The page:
The Des Moines Register brought to my attention a new report ranking 200 large metropolitan areas and 124 smaller metropolitan areas:
The 2009 Milken Institute/Greenstreet Real Estate Partners Best-Performing Cities Index ranks U.S. metropolitan areas by how well they are creating and sustaining jobs and economic growth. The components include job, wage and salary and technology growth.
The list of smaller cities includes eight Iowa metros, and you can view the details here. My short take is after the jump.
Iowa City is the top-ranked metro in our state (22nd), which didn’t surprise me when I looked at the whole list. Quite a few college towns fare well on this index. Universities tend to provide decent wages and benefits and are not as quick to cut jobs during an economic downturn.
Six of the Iowa metros improved their rankings from 2008 to 2009: Iowa City, Dubuque, Cedar Rapids, Omaha/Council Bluffs, Davenport/Quad Cities and Sioux City. The Davenport area showed massive improvement, jumping from 148th last year to 80th this year. Dubuque moved from 54th in 2008 to 44th in 2009.
The Des Moines metro dropped somewhat in the rankings from 25th to 53rd. I’m guessing that the housing market slump and layoffs by Wells Fargo and Principal Financial Group were important factors. I don’t know what factors caused the ranking of Waterloo/Cedar Falls to slide a bit from 69th to 84th. The unemployment rate in Black Hawk County isn’t particularly bad and is even a little better than in Dubuque or Scott counties.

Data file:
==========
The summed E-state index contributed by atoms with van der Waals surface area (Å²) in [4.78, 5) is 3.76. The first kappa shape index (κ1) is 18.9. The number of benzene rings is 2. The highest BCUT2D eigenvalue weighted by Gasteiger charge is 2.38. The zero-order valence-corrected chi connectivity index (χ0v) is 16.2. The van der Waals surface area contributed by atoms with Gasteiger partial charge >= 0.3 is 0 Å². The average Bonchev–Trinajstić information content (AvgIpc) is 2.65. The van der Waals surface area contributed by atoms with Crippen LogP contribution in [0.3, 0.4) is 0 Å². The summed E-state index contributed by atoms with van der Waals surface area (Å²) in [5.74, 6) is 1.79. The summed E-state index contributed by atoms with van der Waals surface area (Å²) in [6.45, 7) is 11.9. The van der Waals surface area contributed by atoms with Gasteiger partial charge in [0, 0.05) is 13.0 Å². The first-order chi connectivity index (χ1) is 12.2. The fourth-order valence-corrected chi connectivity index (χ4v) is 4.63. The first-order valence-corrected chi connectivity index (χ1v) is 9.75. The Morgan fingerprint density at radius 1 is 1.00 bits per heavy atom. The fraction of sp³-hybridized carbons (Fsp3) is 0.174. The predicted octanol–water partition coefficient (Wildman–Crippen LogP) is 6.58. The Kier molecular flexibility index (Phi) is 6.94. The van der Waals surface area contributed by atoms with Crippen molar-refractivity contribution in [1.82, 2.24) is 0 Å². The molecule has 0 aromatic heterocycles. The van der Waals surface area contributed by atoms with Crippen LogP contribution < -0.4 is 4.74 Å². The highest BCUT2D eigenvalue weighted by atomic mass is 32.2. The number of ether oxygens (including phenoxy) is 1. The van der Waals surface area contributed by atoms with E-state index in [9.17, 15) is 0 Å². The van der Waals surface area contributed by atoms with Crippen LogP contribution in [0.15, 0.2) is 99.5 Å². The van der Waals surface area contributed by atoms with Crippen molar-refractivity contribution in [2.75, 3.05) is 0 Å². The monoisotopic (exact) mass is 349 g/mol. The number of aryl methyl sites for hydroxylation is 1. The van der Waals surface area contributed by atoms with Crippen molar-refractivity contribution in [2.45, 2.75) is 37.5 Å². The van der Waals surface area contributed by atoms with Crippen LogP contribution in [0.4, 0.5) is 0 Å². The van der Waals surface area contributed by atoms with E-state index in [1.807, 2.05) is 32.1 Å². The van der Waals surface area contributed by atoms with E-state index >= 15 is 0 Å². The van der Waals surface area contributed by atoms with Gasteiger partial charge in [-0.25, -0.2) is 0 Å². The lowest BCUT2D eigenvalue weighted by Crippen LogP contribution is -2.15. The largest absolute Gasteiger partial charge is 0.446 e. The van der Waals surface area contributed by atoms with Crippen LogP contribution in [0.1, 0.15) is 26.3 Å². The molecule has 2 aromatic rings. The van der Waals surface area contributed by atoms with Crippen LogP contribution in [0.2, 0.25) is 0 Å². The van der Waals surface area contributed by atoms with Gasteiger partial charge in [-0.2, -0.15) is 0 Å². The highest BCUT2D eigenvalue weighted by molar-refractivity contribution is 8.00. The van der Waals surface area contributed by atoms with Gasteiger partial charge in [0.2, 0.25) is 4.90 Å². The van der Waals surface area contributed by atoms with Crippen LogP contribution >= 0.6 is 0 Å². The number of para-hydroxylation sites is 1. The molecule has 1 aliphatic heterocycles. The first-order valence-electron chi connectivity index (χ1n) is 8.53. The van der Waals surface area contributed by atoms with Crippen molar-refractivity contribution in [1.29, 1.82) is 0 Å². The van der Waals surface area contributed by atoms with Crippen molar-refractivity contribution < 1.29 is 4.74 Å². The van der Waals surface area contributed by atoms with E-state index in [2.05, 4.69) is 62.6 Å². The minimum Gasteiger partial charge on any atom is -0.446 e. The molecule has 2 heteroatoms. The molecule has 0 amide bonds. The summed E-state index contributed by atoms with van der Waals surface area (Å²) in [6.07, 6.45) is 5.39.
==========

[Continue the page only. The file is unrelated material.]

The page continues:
The current recession has brought unemployment to levels not seen since the 1980s, but the relative improvement in performance of Iowa metros compared to small cities around the country, suggests to me that we our state’s economy is coping with the recession reasonably well.
Along those lines, the latest Iowa poll by Selzer and Co. for the Des Moines Register found that 45 percent of respondents say they are about as well off financially as they were four years ago, 40 percent said they were worse off, and just 15 percent said they were better off.
The same poll asked respondents a fascinating question: “When the national economy goes into recession, do you think it is a good time or bad time to be living in Iowa, or is it probably the same everywhere?” I was struck by the results: 57 percent said during a recession it’s a good time to be living here, 38 percent said it’s the same everywhere, and only 4 percent said it’s a bad time to be living here. Apparently Iowans do not have the sense that our state’s economy is doing significantly worse than other parts of the country.